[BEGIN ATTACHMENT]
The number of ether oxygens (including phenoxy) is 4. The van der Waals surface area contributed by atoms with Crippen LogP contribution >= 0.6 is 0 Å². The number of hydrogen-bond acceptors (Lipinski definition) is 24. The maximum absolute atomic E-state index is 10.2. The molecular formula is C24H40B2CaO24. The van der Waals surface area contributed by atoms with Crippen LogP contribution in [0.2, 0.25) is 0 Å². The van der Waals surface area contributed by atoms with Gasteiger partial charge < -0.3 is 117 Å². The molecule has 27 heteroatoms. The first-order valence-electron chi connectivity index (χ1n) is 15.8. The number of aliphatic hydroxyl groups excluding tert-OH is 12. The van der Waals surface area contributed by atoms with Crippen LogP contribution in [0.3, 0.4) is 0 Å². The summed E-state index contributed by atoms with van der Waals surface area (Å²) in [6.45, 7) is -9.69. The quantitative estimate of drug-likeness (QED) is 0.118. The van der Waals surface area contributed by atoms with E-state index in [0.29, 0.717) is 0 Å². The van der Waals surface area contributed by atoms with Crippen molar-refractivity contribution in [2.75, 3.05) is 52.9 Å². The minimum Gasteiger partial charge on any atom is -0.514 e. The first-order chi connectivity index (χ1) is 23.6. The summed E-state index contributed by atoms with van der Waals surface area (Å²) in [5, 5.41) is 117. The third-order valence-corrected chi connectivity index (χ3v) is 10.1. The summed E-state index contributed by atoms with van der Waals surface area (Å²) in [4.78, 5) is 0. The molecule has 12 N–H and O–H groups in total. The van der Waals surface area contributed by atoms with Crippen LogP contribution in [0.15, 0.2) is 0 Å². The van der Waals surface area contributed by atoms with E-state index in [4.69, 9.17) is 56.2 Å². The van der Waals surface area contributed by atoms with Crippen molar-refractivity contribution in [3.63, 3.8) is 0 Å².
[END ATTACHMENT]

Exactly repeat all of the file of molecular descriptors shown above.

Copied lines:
The number of ether oxygens (including phenoxy) is 4. The van der Waals surface area contributed by atoms with Crippen LogP contribution >= 0.6 is 0 Å². The number of hydrogen-bond acceptors (Lipinski definition) is 24. The maximum absolute atomic E-state index is 10.2. The molecular formula is C24H40B2CaO24. The van der Waals surface area contributed by atoms with Crippen LogP contribution in [0.2, 0.25) is 0 Å². The van der Waals surface area contributed by atoms with Gasteiger partial charge < -0.3 is 117 Å². The molecule has 27 heteroatoms. The first-order valence-electron chi connectivity index (χ1n) is 15.8. The number of aliphatic hydroxyl groups excluding tert-OH is 12. The van der Waals surface area contributed by atoms with Crippen LogP contribution in [0.3, 0.4) is 0 Å². The summed E-state index contributed by atoms with van der Waals surface area (Å²) in [6.45, 7) is -9.69. The quantitative estimate of drug-likeness (QED) is 0.118. The van der Waals surface area contributed by atoms with E-state index in [0.29, 0.717) is 0 Å². The van der Waals surface area contributed by atoms with Crippen molar-refractivity contribution in [2.75, 3.05) is 52.9 Å². The minimum Gasteiger partial charge on any atom is -0.514 e. The first-order chi connectivity index (χ1) is 23.6. The summed E-state index contributed by atoms with van der Waals surface area (Å²) in [5, 5.41) is 117. The third-order valence-corrected chi connectivity index (χ3v) is 10.1. The summed E-state index contributed by atoms with van der Waals surface area (Å²) in [4.78, 5) is 0. The molecule has 12 N–H and O–H groups in total. The van der Waals surface area contributed by atoms with Crippen LogP contribution in [0.15, 0.2) is 0 Å². The van der Waals surface area contributed by atoms with E-state index in [4.69, 9.17) is 56.2 Å². The van der Waals surface area contributed by atoms with Crippen molar-refractivity contribution in [3.63, 3.8) is 0 Å².